Electronics and Spanish conversation
I may have bitten off more than I can chew. Full of the enthusiasms of spring after the recent vernal equinox and the start of British Summer Time, I’ve embarked on an electronics MOOC. I was hoping to learn what I need to build a motor controller for an electrical spinning machine, but the course so far is more theoretical than practical. I’m beginning to remember why I disliked electronics as an engineering undergraduate. There’s a lot of memorising circuit diagrams and expressions (or their derivations, which is worse) and a fair bit of calculus, which didn’t seem so bad when I was 19 but is now stretching my maths to breaking point. It’s been a few years since I’ve had to integrate anything and it’s taking a while for the rusty skills to come back. Not sure yet whether this MOOC will be of any real use, but I’m a finisher so I will persevere to the end or die in the attempt.
As if that weren’t enough, I’ve started speaking to a nice Spanish lady via Skype twice a week. We chatter away for an hour, taking it in turns to speak in Spanish and English and correct each other’s mistakes. I’m not used to speaking in a foreign language for more than a sentence or two – at most a haltingly slow five minute conversation with someone I meet at a railway station or behind the desk in a tourist information office – and I’m finding an hour’s on/off Spanish quite exhausting. The object of the exercise, for me, is to get my Spanish into gear before we go off to Rioja in the autumn to buy some wine. I’d like to be able to converse properly with the wine-makers, something I can just about manage in French, but I struggle in other languages, including Spanish. I’ve been following the advice of Benny Lewis as given in his Fluent in 3 Months website and the accompanying book. One of his main tips is just to speak regularly with a native speaker, hence my twice-weekly Skype sessions.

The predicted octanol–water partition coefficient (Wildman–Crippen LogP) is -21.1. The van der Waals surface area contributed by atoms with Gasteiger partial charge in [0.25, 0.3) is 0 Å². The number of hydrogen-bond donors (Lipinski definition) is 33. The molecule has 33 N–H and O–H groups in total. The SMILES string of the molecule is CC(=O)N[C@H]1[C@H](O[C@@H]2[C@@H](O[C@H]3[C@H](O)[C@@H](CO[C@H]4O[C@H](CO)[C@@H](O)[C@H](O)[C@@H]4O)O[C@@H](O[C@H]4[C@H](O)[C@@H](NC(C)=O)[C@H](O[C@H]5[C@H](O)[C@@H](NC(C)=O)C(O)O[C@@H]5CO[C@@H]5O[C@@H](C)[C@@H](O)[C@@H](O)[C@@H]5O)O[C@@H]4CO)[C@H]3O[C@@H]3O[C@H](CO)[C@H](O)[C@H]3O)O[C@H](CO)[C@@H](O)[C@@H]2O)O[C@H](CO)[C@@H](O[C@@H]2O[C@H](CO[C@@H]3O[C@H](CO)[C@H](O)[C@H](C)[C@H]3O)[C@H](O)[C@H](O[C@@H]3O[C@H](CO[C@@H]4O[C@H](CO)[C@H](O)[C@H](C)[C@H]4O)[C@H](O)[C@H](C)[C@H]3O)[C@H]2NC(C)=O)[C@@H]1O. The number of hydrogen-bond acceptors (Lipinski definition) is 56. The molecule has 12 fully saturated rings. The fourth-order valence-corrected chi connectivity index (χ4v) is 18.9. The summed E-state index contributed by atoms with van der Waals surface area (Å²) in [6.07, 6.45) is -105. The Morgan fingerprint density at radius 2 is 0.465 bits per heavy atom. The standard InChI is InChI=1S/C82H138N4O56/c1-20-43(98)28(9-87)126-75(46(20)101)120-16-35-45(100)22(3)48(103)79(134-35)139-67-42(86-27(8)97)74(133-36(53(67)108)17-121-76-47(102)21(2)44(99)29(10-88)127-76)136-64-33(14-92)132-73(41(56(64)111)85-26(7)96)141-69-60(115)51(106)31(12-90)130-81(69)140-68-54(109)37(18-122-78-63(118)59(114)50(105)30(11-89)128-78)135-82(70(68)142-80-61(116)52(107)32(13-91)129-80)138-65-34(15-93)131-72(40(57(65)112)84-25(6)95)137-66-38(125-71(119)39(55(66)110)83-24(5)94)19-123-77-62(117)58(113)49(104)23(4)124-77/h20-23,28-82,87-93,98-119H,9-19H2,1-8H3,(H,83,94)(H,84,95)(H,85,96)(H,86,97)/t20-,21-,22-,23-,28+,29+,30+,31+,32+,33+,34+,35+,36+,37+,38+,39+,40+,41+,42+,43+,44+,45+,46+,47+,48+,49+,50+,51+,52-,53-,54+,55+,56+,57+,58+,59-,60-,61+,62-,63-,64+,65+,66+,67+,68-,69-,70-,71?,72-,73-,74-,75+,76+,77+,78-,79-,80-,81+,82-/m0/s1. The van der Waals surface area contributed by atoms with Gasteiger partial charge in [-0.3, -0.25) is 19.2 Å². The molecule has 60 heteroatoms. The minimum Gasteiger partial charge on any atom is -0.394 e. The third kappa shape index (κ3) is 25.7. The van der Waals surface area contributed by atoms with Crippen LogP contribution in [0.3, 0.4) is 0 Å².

All of this autodidactism has meant that I haven’t got much knitting done lately, or anything else crafty. My Ginkgo Crescent shawlette remains at the “nearly done” stage, having been ripped back by a number of rows at one point. Being a thrifty sort of person (or mean, if you prefer), I’m trying to use up all of the yarn by working an extra quarter repeat of the pattern. The result is that my “leaves” end up going the opposite way to the leaves in the as-written pattern, and the shawl is wider at the edges because every repeat adds a few stitches. The final pattern row is different from all the preceding ones and creates the tips of the leaves. These tips can then be made pointy during blocking, so this final row is quite critical to the look of the finished piece and must be reversed to suit the direction of my leaves. I can reverse the lace pattern over the 15 stitch pattern repeat with no problem, but working out what extra patterning I need in the additional edge stitches is a challenge. After much thought I will just try something and see if it works.
Stripes and more stripes